At I Am Books, Villanueva Recites Poems of Devotion in Ancient Greece

People gathered in a warm, intimate room in the North End facing a table with an open bottle of wine in the back for anyone that was interested. The night began with an invitation to the open mic, and two volunteers stood to share their work. The volunteers’ poetry was unique, sentimental, and witty.

To celebrate National Poetry Month, I Am Books hosted an International Poetry Night on April 5. I Am Books is an independent bookstore specializing in Italian and Italian American literature.

“It’s fun being able to share my work with a new audience and it’s also fun being able to hear other people continuing to work and improve over time,” said Antoine Bolden, who had participated in an open mic event four or five times before.

Accomplished poet Tino Villanueva read from his 2013 collection, So Spoke Penelope. Penelope, wife of the ancient Greek warrior Odysseus, inspired Villanueva—he wondered how she could endure waiting for Odysseus for 20 years, all while remaining faithful to him.

“What patience, what love this woman has,” Villanueva said.

Villanueva has worked as a professor, won an American Book Award, founded Imagine Publishers, Inc., and authored multiple collections. He writes in Spanish and English. The presentation alternated between his own readings in English and Livia Meneghin’s readings in translated Italian. Meneghin is a published author herself, and her chapbook Honey in My Hair was a finalist in the Atlas Review’s 2016 Chapbook Competition. Her compilation, like Villanueva’s, is set in Greece—read side by side, the two works discuss themes of longing and devotion in the same setting but 2000 years apart.

Fascinated by Penelope and all The Odyssey leaves undiscussed, Villanueva used empathy and imagination to travel into her ancient world.

“When I read The Odyssey, I wanted to know more about her,” he said. “Homer doesn’t tell us about what she thinks regarding weaving, because she’s a weaver. So I treat her as an artist. When she prays to the gods and goddesses, how does she express herself? What does she want? What are her yearnings, exactly?”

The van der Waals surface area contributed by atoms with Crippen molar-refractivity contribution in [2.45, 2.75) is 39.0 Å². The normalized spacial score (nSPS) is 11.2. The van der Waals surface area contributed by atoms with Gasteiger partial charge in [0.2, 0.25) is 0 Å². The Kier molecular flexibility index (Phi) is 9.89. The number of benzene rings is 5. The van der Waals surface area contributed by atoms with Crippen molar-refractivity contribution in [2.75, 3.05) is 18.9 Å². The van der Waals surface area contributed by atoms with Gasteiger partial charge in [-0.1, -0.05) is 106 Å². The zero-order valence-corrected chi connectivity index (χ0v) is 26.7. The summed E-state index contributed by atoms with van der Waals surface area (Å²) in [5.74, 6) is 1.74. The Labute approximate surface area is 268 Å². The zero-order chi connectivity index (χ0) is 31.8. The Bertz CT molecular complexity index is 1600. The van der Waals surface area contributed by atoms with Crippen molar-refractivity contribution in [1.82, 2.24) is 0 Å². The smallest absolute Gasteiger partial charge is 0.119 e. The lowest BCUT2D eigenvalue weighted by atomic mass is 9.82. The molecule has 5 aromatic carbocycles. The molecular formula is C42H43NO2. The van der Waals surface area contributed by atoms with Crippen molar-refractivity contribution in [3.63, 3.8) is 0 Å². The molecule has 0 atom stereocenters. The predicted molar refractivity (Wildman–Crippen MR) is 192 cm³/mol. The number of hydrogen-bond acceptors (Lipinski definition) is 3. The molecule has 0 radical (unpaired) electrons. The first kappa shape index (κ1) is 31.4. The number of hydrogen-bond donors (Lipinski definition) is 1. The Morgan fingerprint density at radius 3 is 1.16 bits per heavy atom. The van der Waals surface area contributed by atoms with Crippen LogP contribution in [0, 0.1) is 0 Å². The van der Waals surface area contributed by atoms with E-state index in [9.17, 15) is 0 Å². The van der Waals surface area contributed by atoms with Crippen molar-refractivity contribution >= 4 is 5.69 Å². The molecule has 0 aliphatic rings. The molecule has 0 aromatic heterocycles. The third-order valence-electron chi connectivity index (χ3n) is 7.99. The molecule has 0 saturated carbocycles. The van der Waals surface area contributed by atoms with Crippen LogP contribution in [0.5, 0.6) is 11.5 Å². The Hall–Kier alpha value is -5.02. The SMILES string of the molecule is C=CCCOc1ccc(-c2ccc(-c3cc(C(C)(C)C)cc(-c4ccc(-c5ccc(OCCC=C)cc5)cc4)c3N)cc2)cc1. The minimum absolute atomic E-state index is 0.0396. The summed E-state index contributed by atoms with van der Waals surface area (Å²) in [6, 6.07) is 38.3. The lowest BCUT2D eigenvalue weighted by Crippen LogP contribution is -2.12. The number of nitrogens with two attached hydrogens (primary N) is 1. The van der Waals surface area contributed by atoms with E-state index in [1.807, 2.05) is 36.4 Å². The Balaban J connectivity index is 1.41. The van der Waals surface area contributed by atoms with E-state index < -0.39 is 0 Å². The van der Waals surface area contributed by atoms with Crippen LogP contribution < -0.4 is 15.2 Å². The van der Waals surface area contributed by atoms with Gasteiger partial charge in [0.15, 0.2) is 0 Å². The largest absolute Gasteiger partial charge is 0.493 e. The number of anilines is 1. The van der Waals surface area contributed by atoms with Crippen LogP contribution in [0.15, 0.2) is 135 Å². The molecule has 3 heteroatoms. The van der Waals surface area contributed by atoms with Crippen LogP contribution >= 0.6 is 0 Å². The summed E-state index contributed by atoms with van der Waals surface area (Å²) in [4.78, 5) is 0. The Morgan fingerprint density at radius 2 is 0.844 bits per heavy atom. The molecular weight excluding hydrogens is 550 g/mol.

In order to be able to immerse himself in Penelope’s setting, Villanueva did a lot of research. He read a book on weaving, considered which foods would have been available then, and focused on what Penelope knew: flora and fauna, water, and constellations. Creating the collection was time consuming—Villanueva would fit in work on weekends between grading exams. While he was a professor at Bowdoin College, he traveled to Ithaca during his two-week spring break and envisioned ships coming in.

With the recognition that perspectives are different now since the emergence of feminism, Villanueva made the choice to stay within the times of The Odyssey. The unique genre Villanueva implemented in So Spoke Penelope is called midrash. It was originally a theological term for filling in the gaps of religious text that has now spread into literature.

“Midrash fills in the cracks, puts flesh on the bones, re-interprets stories and characters, gives voice to those in the story who have no voice,” Villanueva said.

As a male, choosing to adopt a woman’s voice is a bold move that has not gone uncriticized. Villanueva’s response comes in the form of a quote from Percy Bysshe Shelley’s 1821 essay, “A Defence of Poetry.”  

“A man, to be greatly good, must imagine intensely and comprehensively; he must put himself in the place of another and of many others; the pain and pleasure of his or her species must become his own. The great instrument of moral good is the imagination,” Shelley wrote.

While not using the word empathy explicitly, Shelley speaks of imagination. For empathy, at its core, is really a kind of imagination. Indeed, what Villanueva admires in Penelope is her passion and will to wait. These qualities surpass gender.

Featured Graphic by Ally Mozeliak / Heights Editor